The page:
30 Mar Cohabitation Blog Series. Blog 2: Living Together, When the Bubble Bursts
If like many, lockdown has placed too much of a strain on your relationship and you decide to separate, where does that leave you financially? Read on for more information.
Couples who live together (or ‘cohabit’) form the fastest growing family type in the UK.
For one reason or another, couples might not wish to marry but seek the closeness and security that comes from living together. It can also make financial sense, pulling resources and sharing the cost of living.
However, whether there’s a ring on your finger or not, relationships can end and, despite what you might think, cohabiting couples do not have the same rights as married couples. You are not automatically entitled to share the other person’s possessions, nor are you automatically entitled to anything if you split. In general, ownership is unaffected by moving in together.
For that reason, it’s wise to have a Cohabitation agreement in place, outlining your rights before you move in together.
But what if it’s too late and you’ve been living together without an agreement and now looking to part ways?
Despite not having the same automatic rights as married couples, cohabiting couples can still make a claim against their former partner.
Let’s take a couple of examples –
- A moves in with B (B owns the property)
- A pays half the mortgage for five years
- They separate
- A leaves the property but wants his money back
- A and B decide to buy a house together
- A pays the deposit as she has savings
- They separate
- A leaves the property but wants her deposit back
- A and B buy a house together
- They jointly fund the deposit
- A receives inheritance
- A uses inheritance to fund an extension on the property
- They separate
- B wants half of the equity in the house
If disputes like these end up in Court, the Judge would look at the individuals’ finances before they cohabited -v- now. If one half of the couple can prove they have been financially disadvantaged by cohabiting and the other has been financially advantaged, they could bring a claim against the other. In such cases, the court has a very wide discretion about how much, if anything, to award.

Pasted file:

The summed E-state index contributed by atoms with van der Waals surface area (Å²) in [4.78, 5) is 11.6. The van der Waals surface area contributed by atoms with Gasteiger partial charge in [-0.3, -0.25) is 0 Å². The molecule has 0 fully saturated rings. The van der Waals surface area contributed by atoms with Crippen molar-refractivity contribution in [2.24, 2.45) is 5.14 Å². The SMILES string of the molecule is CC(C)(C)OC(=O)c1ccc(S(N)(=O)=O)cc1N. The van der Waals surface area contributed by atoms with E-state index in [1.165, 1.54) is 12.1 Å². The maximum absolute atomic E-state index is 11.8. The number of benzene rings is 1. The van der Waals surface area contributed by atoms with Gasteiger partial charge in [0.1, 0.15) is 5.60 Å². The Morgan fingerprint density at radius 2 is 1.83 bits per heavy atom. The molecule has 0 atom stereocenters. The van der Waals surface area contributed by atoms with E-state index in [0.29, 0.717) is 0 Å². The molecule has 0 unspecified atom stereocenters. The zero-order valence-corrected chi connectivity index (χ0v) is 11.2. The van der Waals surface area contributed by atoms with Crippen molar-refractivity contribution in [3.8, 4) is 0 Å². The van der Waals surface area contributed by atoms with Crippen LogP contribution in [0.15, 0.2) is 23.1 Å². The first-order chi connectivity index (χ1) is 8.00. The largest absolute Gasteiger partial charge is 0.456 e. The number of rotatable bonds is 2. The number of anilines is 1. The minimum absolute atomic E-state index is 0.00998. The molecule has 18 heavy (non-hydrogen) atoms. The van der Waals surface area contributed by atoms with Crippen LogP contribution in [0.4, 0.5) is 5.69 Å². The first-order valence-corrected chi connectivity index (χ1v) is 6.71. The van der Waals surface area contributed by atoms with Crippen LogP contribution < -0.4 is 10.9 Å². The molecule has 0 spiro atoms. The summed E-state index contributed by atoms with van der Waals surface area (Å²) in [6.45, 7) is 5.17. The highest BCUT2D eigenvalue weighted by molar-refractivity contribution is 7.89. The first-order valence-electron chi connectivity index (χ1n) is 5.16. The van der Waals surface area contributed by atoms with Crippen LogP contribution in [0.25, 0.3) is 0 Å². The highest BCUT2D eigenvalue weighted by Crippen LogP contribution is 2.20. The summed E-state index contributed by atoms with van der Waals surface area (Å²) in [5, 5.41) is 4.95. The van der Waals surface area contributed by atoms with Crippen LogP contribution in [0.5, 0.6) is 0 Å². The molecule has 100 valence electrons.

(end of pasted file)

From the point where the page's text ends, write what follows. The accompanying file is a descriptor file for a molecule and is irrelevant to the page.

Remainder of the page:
But, as ever in law, it’s not as simple as that. In what is a revelation to most couples, any claim has to be lodged within one year of the separation. (Although the Scottish Government may consider extending this period in the months ahead, as part of the current Consultation on Cohabiting law).
A year might seem plenty of time to clarify matters but can be swallowed up rapidly – you might not be in the right headspace to deal with a lawyer and, by the time you are, it can be too late.
Others leave it to the last minute, meaning their lawyer has to gather the evidence and draft and serve court papers while the clock ticks. Your lawyer might even charge you more due to the urgency, incurring more cost and stress for you when you really don’t need it.
Of course, hindsight is a great thing and Court should always be viewed as the last resort. By having a Cohabitation agreement in place from the outset, you’re safeguarding your future in the event of separation. Costing as little as £500, view it as another insurance policy, for filing away if you ever need it. You can even have a variation prepared if your circumstances change, or you choose to marry.
If you think you would benefit from having a Cohabitation agreement prepared, contact Amanda for an initial, no-obligation chat – call 01382 219004 or 07596 322 296, or email firstname.lastname@example.org.